"We still have some days left, and we have the resources of the gifts at our disposal. There might be something we haven't thought of yet, something that we might yet do to ensure our species' survival with dignity intact. We may yet, at the eleventh hour, find an alternative, a way in which our species could survive and somehow reclaim that which has been lost.

"We are here to decide whether to take the chance or not. We are the sole survivors of the human race; it is upon our shoulders that the future of our species rests. You must think long and hard about what you wish to do now. We must reach consensus, or we must divide.

"I ask you to consider this: to live as the Yuhl do now would mean that our future descendants, whatever they may be, will inherit nothing from us but our fear and obeisance. We will have run from our greatest challenge, and that will be our only legacy. But if today, together, we can find an alternative, then perhaps our descendants will inherit something more. If we can live through these next few days, then we could reclaim Sol System and rebuild our species, and our descendants may be heirs to a new Earth."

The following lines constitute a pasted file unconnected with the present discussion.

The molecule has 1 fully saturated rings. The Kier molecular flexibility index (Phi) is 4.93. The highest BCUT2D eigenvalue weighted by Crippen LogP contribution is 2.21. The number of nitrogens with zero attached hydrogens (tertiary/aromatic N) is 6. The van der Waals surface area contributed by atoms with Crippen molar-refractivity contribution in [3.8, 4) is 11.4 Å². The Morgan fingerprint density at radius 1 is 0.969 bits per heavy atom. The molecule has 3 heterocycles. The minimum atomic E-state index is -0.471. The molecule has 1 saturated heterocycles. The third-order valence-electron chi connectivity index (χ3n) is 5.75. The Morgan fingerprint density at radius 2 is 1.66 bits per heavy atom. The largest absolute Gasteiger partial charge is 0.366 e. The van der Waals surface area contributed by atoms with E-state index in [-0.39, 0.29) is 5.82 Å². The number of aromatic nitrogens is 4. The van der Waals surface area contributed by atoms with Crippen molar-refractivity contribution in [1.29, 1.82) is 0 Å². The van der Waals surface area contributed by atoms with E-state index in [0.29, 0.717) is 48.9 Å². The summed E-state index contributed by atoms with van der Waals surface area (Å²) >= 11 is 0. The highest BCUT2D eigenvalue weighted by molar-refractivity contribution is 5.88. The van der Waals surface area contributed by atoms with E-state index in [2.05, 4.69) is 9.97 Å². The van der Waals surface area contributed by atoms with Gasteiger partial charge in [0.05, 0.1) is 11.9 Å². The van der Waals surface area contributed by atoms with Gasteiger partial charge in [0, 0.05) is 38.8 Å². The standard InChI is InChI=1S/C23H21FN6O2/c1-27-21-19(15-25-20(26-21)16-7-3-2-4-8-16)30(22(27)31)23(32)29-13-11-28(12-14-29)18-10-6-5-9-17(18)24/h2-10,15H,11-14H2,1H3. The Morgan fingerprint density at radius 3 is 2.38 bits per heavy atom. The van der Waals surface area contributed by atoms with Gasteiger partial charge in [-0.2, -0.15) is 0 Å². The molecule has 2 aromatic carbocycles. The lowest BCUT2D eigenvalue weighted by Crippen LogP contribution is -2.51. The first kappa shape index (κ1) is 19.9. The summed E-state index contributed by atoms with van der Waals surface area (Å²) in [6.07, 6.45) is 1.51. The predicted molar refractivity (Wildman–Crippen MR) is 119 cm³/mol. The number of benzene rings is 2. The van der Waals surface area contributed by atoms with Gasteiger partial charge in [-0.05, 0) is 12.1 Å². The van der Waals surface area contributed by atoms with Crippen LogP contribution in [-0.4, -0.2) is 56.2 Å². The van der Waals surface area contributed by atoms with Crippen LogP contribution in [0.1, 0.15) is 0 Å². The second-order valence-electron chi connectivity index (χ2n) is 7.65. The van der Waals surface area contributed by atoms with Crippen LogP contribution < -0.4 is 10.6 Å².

With that, as the echoes of her words filled the virtual meeting hall, she stepped back from the spotlight, glad to remove herself from the decision-making process. The sentiments she'd expressed were genuine, but in truth she didn't know for certain what was the best thing for humanity right now. Abandoning Surveyed Space for a life roaming the galaxy, caught between one alien race and another, sounded a lot like a prison sentence to her--one with no chance of parole. But was it worse than the death sentence humanity might face if they attempted to fight back?

Sol understood Alander's point all too well; she, too, was tired of endless spats, constant claims and counterclaims, petty ascendancies and power struggles. She wished her higher self, the one destroyed with the Vincula in Sol System, could magically reappear and take over. She would know what to do. With the resources of a post-Spike, twenty-second century humanity behind them, maybe the engrams would have had something of a chance at least.

Then again, she reminded herself, it hadn't really helped the Vincula. The Spinners had cut through its defenses like a hot knife through butter. The memory of the destruction of her home was indelibly burned into her mind, and like a recently formed scar, it itched terribly.

"We can't leave here," someone was insisting. "This is our home!"

"Then we must find a way to contact them--to reason with them,'' said another.

"The Starfish don't care about that," came the instant reply. "If we stay here, they'll destroy us as easily as they destroyed Sol."